Many smart city projects still feel like proofs of concept, rather than transformative projects. The 10 Gigabit Adelaide Project, by contrast, has demonstrated tangible benefits — improving the lives of citizens and businesses and generating an economic return for the city. It has also put in place the underlying connectivity required for future smart city initiatives.
For these reasons, Which-50 has selected Peter Auhl, the former CIO for the City of Adelaide who conceived and delivered the 10 Gigabit Adelaide Project, as our Digital Innovator Of The Year in the inaugural Which-50 Awards. Auhl is now the CIO of Central Coast Council and Principal of EQI Consulting.
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The awards, the winners of which we are announcing today, recognise the efforts of Australian businesses and digital practitioners who have succeeded in making life fast, simple, and easy for their customers.
The Digital Innovator of the Year award is the major award, and also the only individual honour. It was designed to recognise the power of leaders to drive transformational change.
What is the 10 Gigabit Adelaide Project?
The City of Adelaide’s “Ten Gigabit City” project — a public-private partnership between the City of Adelaide and TPG Telecom — involved the creation of a ten-gigabit fibre-optic network, giving more than 1000 buildings and 3500 businesses in the CBD and North Adelaide cheaper and faster connectivity. The first buildings were connected in March 2018.
Auhl came up with the concept at home in the Adelaide Hills four and a half years ago, after spending three months speaking to businesses asking what problems they were facing.
The project set out to address a specific problem businesses experienced every day around 4pm: their productivity plummeted as kids got home from school and fired up Netflix, YouTube and other streaming services.
Peter Auhl, Which-50 Digital Innovator of the Year
“Part of the problem with the internet is it is an unmanaged environment,” Auhl told Which-50.
“The congestion on the internet was causing problems for companies that were trying to do extremely advanced activities, like advanced manufacturing or movie production and medical technology transactions. Using the internet was just no longer reliable.”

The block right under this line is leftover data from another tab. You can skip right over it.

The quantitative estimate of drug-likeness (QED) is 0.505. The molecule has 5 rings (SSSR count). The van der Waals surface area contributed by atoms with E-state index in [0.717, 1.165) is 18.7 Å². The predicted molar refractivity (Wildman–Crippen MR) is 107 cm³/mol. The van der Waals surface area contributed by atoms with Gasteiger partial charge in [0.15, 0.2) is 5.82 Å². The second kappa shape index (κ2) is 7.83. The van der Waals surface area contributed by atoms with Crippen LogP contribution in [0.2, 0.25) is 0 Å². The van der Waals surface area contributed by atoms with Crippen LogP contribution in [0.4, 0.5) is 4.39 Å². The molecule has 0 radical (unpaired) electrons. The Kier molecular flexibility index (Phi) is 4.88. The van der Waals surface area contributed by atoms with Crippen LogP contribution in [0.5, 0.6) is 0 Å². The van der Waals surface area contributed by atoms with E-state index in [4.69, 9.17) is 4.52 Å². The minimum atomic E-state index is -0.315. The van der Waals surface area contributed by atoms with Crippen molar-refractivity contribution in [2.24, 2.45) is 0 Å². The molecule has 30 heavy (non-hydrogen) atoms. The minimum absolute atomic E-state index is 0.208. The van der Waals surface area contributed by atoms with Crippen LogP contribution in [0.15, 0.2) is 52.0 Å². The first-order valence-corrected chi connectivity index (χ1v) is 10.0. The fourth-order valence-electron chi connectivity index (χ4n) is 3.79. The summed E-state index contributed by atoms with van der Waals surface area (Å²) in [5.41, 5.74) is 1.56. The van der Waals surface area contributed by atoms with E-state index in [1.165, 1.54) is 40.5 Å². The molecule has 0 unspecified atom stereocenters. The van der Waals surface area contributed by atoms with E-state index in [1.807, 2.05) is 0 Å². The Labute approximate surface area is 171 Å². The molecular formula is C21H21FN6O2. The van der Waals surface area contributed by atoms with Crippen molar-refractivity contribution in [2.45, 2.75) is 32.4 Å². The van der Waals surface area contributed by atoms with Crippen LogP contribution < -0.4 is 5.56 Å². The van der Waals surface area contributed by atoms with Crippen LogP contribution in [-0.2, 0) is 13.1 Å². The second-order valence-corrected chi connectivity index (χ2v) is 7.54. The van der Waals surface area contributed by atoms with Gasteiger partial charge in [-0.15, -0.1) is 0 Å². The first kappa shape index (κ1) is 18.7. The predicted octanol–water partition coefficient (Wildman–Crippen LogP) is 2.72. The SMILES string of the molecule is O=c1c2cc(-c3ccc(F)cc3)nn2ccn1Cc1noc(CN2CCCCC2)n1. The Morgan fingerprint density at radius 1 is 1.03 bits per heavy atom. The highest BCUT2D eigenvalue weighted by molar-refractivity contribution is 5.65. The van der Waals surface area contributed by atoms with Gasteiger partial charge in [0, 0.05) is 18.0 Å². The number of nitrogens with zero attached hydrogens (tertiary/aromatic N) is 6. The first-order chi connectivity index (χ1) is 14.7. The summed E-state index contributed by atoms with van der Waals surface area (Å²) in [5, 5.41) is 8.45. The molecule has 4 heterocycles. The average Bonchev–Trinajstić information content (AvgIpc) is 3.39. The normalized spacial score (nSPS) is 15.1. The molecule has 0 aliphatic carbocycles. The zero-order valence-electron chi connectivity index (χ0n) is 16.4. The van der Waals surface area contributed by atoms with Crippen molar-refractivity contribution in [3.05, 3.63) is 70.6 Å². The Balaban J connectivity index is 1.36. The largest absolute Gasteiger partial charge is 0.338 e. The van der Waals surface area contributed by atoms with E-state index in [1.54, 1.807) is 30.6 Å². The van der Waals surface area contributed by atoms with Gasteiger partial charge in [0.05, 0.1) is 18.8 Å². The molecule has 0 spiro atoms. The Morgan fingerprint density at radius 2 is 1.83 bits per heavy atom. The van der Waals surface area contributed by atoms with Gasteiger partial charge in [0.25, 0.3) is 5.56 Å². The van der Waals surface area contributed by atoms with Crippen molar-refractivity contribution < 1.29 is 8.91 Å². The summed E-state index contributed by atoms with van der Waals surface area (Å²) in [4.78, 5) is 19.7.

Auhl strongly believes that digital and rich connectivity through a city is the cornerstone of economic development, and the 10 Gigabit Adelaide Project was conceived to take as much traffic as possible off the internet, and onto private fibre connections.
He told Which-50 this opens up a range of possibilities for all kinds of businesses. For example, medical imaging companies could transfer image files to hospitals in real time, or production companies could collaborate on a movie across the CBD without having to use the internet.
“In its essence, it’s about how could you get as much of these business transactions away from the congestion of the internet and on to private links, and keep that separate from each other,” he explained. “10 Gigabit Adelaide is infinitely scalable. As technology advances, this network will continue to increase its speed and capacity.”
Independent assessment of the 10 Gigabit Adelaide Project estimates that the project will result in $3 billion of economic impact, and will create over 2500 jobs in the first six years.
According to Auhl, the first customers saw a 90 per cent drop in the cost of their internet service. They were paying around $9000 a month for a 500 megabit per second service, and with 10 Gigabit Adelaide they purchased a 2 gigabit per second service for $798 — with speeds that are four times faster for a fraction of the cost.
“This disruption in price point was another deliberate consequence of the strategy itself,” he said.